I've never been shy about using my imagination. I love giving it a workout as much as I love feeling my quads burn after a nice long cardio session on the stairmaster. I love imagining what the characaters in the tales I tell look like, sound like, move like. I walk down the street dreaming up ways to entertain the kids in the hospital, special gifts for my husband and friends, ways to indulge in the travel that I so love, on a performer/yoga teacher salary. What I come up with may not always be the best, but I have no problem going back to the drawing board of my mind, time and time again, and creating something new, something different, something unique. My brain does not like sameness, or repeating, so sometimes, even when I want to "rest" my grey matter, I simply cannot shut off (even with a lot of yoga!) the little voice that says "What if you???" And so, I've always been a little sad when I've heard people say, "I don't have an imagination." Oh course, it's not true, we all have them - but like a muscle we never use, this fabulous thing called our imaginations can get flabby and weak, if we don't use it. We stop letting our minds soar, and so they become grounded - and not in a good way, but in a stuck way, in a "if it's not in front of my face, it can't possibly be" way. It used to be that this type of they call "in the box" thinking was the domain of adults alone, but lately, I have begun to see more and more children, even as young as seven or eight, leave the land of make believe behind for the land of literal and linear, and I'll say it - drab!! In folktales all sorts of fantastical things occur - animals talk, the sun and moon live as brothers on earth, and in the sky at the same time, young men turn into bears - it breaks my heart, when I hear a kid say, "Yeah, but that can't really happen!" or "That never happened!" Says who????? Who's to say what happened in that time of long, long ago? We know there were dinosaurs - how unbelievable in a way are they - creatures like giants, with huge claws and teeth - are some of the things in stories anymore believable that that? I sit here typing on a tiny keyboard, that will somehow connect me to people around the world - how believable would that have been to my ancestors? Of the fact that I can speak to my friends in Argentina - not just hear their voices, but see their faces as well, or that a big metal bird can fly through the sky with hundreds of people in it? All of the things that we use without thought today, were once, just figments of the imagination. They were all the unlikely dreams of someone at sometime who were not afraid to use the inquisitiveness we are all born with. And that, is the power of the imagination. Yes, it's nice I can use that part of my brain to bring a character to life, but an even more important use of my brain was the way I thought of being a storyteller in the first place. The day I dared to say, "What that lady - Carmen Deedy - is doing on that stage - I can do that!" And once I conjured it to my brain, I began the process of making it come to be, just as Bill Gates, Steve Jobs, and all those guys, first saw our technology in their heads, and they worked to bring it to fruition. As I stood in front of a college class recently, and talked about why stories are so important, the importance of imagination in building ones life came to me in a flash. I said to them that until we can imagine something more than we see, how can we ever hope to have more than what we see, more than just the status quo, more than what we have been born into and see around us? Yes, work will be involved - hard work, and maybe failure, too, but before we can know any of that, we first must see it in our heads. We must have the blue print, the road map, that our imaginations can give us. And that is why, I love folktales and fairytales, because it says to our imaginations, "Yo, get off the couch and start working out!!" It's like the exercise that you do that doesn't feel like exercise, it just feels like you are doing something engaging and fun, that, oh, yeah, just happens to be good for you. Having an imagination isn't just for kids, and certainly isn't babyish or childish, it is essential. It's like the ABCs of building a life, without it you can't even begin to bring into existence all that might be within you, and that would be a waste, and a shame.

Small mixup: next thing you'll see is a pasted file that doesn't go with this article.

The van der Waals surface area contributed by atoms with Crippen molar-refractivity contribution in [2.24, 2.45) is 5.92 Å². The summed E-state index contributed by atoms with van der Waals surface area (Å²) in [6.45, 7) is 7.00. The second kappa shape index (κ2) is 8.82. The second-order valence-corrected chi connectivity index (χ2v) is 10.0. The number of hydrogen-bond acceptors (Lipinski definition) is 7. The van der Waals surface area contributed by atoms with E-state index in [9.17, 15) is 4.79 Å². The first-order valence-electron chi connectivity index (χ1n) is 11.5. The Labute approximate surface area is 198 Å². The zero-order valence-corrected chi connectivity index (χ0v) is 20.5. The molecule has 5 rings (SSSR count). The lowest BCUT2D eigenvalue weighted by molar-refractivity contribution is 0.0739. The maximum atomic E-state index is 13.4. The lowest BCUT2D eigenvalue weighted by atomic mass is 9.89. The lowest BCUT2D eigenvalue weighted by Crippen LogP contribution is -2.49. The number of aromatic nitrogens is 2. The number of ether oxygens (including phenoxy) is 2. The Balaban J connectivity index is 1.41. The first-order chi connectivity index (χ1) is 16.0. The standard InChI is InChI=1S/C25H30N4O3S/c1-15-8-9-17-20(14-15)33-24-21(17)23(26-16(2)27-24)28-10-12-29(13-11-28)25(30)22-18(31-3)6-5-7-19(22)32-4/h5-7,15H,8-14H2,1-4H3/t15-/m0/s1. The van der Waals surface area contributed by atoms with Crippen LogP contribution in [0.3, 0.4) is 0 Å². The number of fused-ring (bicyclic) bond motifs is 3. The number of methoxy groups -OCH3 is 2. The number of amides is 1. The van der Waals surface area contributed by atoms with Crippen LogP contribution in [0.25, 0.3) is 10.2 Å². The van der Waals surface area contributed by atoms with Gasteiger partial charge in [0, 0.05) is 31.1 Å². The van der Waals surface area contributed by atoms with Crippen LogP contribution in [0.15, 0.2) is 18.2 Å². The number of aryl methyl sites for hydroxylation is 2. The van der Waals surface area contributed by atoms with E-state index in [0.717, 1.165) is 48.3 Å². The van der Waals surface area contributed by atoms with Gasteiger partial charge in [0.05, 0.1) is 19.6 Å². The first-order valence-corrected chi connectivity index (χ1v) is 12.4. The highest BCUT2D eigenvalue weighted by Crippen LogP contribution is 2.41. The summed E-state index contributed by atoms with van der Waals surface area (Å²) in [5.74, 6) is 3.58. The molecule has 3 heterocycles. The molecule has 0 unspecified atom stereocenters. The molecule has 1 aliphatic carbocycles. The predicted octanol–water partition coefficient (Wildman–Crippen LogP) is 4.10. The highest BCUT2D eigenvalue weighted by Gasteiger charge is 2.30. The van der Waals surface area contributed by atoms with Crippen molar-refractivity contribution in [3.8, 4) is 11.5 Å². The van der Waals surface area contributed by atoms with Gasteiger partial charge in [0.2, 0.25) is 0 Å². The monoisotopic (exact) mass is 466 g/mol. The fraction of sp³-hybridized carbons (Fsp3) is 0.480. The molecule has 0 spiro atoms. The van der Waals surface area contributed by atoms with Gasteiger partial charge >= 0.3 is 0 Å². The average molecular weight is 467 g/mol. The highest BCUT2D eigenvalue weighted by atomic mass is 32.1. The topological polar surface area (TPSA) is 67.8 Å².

Monday, November 5, 2012